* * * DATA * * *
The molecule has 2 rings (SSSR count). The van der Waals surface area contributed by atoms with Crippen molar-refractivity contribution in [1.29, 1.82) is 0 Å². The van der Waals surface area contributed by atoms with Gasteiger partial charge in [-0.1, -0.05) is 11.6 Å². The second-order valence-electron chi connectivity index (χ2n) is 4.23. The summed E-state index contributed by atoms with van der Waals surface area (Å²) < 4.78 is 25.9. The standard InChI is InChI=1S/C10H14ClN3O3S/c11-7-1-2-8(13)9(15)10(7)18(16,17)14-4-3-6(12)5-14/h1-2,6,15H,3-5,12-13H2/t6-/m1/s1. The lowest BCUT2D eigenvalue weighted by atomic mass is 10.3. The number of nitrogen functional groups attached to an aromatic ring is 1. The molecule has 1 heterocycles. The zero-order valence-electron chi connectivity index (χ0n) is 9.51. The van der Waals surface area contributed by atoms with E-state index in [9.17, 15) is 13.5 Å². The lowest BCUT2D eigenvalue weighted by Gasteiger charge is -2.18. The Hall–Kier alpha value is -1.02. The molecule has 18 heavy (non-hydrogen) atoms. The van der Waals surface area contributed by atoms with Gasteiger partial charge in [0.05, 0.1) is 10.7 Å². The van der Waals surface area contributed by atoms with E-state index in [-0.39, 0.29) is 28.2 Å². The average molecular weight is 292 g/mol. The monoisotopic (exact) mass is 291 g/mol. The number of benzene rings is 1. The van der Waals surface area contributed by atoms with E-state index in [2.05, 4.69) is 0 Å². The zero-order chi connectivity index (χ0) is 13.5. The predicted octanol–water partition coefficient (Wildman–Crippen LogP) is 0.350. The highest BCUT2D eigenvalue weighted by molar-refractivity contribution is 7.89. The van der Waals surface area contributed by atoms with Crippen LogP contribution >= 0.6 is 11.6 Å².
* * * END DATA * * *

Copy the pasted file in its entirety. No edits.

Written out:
The molecule has 2 rings (SSSR count). The van der Waals surface area contributed by atoms with Crippen molar-refractivity contribution in [1.29, 1.82) is 0 Å². The van der Waals surface area contributed by atoms with Gasteiger partial charge in [-0.1, -0.05) is 11.6 Å². The second-order valence-electron chi connectivity index (χ2n) is 4.23. The summed E-state index contributed by atoms with van der Waals surface area (Å²) < 4.78 is 25.9. The standard InChI is InChI=1S/C10H14ClN3O3S/c11-7-1-2-8(13)9(15)10(7)18(16,17)14-4-3-6(12)5-14/h1-2,6,15H,3-5,12-13H2/t6-/m1/s1. The lowest BCUT2D eigenvalue weighted by atomic mass is 10.3. The number of nitrogen functional groups attached to an aromatic ring is 1. The molecule has 1 heterocycles. The zero-order valence-electron chi connectivity index (χ0n) is 9.51. The van der Waals surface area contributed by atoms with E-state index in [9.17, 15) is 13.5 Å². The lowest BCUT2D eigenvalue weighted by Gasteiger charge is -2.18. The Hall–Kier alpha value is -1.02. The molecule has 18 heavy (non-hydrogen) atoms. The van der Waals surface area contributed by atoms with Gasteiger partial charge in [0.05, 0.1) is 10.7 Å². The van der Waals surface area contributed by atoms with E-state index in [-0.39, 0.29) is 28.2 Å². The average molecular weight is 292 g/mol. The monoisotopic (exact) mass is 291 g/mol. The number of benzene rings is 1. The van der Waals surface area contributed by atoms with E-state index in [2.05, 4.69) is 0 Å². The zero-order chi connectivity index (χ0) is 13.5. The predicted octanol–water partition coefficient (Wildman–Crippen LogP) is 0.350. The highest BCUT2D eigenvalue weighted by molar-refractivity contribution is 7.89. The van der Waals surface area contributed by atoms with Crippen LogP contribution >= 0.6 is 11.6 Å².